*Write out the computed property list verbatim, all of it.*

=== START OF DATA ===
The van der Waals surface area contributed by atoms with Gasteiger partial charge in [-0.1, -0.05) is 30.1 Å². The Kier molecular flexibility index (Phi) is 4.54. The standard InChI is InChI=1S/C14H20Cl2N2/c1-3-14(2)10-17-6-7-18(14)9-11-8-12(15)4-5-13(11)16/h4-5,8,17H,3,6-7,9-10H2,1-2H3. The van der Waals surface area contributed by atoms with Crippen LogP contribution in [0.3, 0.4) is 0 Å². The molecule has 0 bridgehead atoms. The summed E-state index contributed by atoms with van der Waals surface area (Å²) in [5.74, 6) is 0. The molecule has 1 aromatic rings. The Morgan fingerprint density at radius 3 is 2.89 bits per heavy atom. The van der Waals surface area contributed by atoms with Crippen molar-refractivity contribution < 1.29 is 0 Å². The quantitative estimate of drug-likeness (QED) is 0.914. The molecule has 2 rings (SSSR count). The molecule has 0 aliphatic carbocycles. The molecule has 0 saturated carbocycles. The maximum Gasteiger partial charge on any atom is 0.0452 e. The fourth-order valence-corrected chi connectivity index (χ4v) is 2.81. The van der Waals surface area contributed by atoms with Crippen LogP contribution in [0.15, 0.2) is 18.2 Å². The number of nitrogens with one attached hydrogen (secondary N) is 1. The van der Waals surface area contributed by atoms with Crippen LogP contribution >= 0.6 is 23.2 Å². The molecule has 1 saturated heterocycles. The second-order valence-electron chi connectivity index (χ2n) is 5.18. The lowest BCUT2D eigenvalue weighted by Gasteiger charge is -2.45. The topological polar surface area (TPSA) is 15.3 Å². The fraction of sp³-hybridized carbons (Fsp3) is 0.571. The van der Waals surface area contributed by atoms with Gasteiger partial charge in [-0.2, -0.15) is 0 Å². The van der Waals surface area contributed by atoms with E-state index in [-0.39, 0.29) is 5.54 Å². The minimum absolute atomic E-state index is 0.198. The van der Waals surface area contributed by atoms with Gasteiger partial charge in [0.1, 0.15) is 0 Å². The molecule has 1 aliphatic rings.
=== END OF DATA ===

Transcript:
The van der Waals surface area contributed by atoms with Gasteiger partial charge in [-0.1, -0.05) is 30.1 Å². The Kier molecular flexibility index (Phi) is 4.54. The standard InChI is InChI=1S/C14H20Cl2N2/c1-3-14(2)10-17-6-7-18(14)9-11-8-12(15)4-5-13(11)16/h4-5,8,17H,3,6-7,9-10H2,1-2H3. The van der Waals surface area contributed by atoms with Crippen LogP contribution in [0.3, 0.4) is 0 Å². The molecule has 0 bridgehead atoms. The summed E-state index contributed by atoms with van der Waals surface area (Å²) in [5.74, 6) is 0. The molecule has 1 aromatic rings. The Morgan fingerprint density at radius 3 is 2.89 bits per heavy atom. The van der Waals surface area contributed by atoms with Crippen molar-refractivity contribution < 1.29 is 0 Å². The quantitative estimate of drug-likeness (QED) is 0.914. The molecule has 2 rings (SSSR count). The molecule has 0 aliphatic carbocycles. The molecule has 0 saturated carbocycles. The maximum Gasteiger partial charge on any atom is 0.0452 e. The fourth-order valence-corrected chi connectivity index (χ4v) is 2.81. The van der Waals surface area contributed by atoms with Crippen LogP contribution in [0.15, 0.2) is 18.2 Å². The number of nitrogens with one attached hydrogen (secondary N) is 1. The van der Waals surface area contributed by atoms with Crippen LogP contribution >= 0.6 is 23.2 Å². The molecule has 1 saturated heterocycles. The second-order valence-electron chi connectivity index (χ2n) is 5.18. The lowest BCUT2D eigenvalue weighted by Gasteiger charge is -2.45. The topological polar surface area (TPSA) is 15.3 Å². The fraction of sp³-hybridized carbons (Fsp3) is 0.571. The van der Waals surface area contributed by atoms with Gasteiger partial charge in [-0.2, -0.15) is 0 Å². The van der Waals surface area contributed by atoms with E-state index in [-0.39, 0.29) is 5.54 Å². The minimum absolute atomic E-state index is 0.198. The van der Waals surface area contributed by atoms with Gasteiger partial charge in [0.1, 0.15) is 0 Å². The molecule has 1 aliphatic rings.